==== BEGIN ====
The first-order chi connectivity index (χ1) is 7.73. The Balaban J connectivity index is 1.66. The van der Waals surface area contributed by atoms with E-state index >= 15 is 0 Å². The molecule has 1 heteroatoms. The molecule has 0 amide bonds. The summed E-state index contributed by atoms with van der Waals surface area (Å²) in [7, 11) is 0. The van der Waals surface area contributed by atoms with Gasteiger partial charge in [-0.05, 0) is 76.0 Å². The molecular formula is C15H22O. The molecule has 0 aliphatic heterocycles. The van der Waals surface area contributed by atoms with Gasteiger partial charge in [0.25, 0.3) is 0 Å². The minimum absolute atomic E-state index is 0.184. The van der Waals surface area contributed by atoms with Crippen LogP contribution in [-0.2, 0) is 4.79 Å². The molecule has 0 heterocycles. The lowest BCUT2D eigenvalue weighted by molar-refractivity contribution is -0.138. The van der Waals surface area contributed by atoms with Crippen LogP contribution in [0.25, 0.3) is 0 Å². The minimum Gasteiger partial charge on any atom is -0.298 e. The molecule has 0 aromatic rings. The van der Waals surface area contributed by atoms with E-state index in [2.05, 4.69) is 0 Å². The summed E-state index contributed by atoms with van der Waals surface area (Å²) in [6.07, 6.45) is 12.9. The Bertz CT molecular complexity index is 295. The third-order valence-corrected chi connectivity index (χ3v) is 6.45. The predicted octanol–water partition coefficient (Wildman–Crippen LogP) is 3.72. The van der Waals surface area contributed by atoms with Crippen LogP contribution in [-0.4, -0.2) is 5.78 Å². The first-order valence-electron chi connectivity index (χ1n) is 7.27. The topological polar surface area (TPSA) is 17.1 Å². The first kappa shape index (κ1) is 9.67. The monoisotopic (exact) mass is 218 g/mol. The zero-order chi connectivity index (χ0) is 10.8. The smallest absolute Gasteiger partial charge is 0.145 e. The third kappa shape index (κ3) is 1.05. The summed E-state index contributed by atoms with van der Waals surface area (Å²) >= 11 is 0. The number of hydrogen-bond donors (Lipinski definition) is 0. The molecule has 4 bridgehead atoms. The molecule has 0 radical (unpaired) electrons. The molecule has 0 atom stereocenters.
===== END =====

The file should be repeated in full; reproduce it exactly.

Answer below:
The first-order chi connectivity index (χ1) is 7.73. The Balaban J connectivity index is 1.66. The van der Waals surface area contributed by atoms with E-state index >= 15 is 0 Å². The molecule has 1 heteroatoms. The molecule has 0 amide bonds. The summed E-state index contributed by atoms with van der Waals surface area (Å²) in [7, 11) is 0. The van der Waals surface area contributed by atoms with Gasteiger partial charge in [-0.05, 0) is 76.0 Å². The molecular formula is C15H22O. The molecule has 0 aliphatic heterocycles. The van der Waals surface area contributed by atoms with Gasteiger partial charge in [0.25, 0.3) is 0 Å². The minimum absolute atomic E-state index is 0.184. The van der Waals surface area contributed by atoms with Crippen LogP contribution in [-0.2, 0) is 4.79 Å². The molecule has 0 heterocycles. The lowest BCUT2D eigenvalue weighted by molar-refractivity contribution is -0.138. The van der Waals surface area contributed by atoms with Crippen LogP contribution in [0.25, 0.3) is 0 Å². The minimum Gasteiger partial charge on any atom is -0.298 e. The molecule has 0 aromatic rings. The van der Waals surface area contributed by atoms with E-state index in [2.05, 4.69) is 0 Å². The summed E-state index contributed by atoms with van der Waals surface area (Å²) in [6.07, 6.45) is 12.9. The Bertz CT molecular complexity index is 295. The third-order valence-corrected chi connectivity index (χ3v) is 6.45. The predicted octanol–water partition coefficient (Wildman–Crippen LogP) is 3.72. The van der Waals surface area contributed by atoms with Crippen LogP contribution in [-0.4, -0.2) is 5.78 Å². The first-order valence-electron chi connectivity index (χ1n) is 7.27. The topological polar surface area (TPSA) is 17.1 Å². The first kappa shape index (κ1) is 9.67. The monoisotopic (exact) mass is 218 g/mol. The zero-order chi connectivity index (χ0) is 10.8. The smallest absolute Gasteiger partial charge is 0.145 e. The third kappa shape index (κ3) is 1.05. The summed E-state index contributed by atoms with van der Waals surface area (Å²) >= 11 is 0. The number of hydrogen-bond donors (Lipinski definition) is 0. The molecule has 4 bridgehead atoms. The molecule has 0 radical (unpaired) electrons. The molecule has 0 atom stereocenters.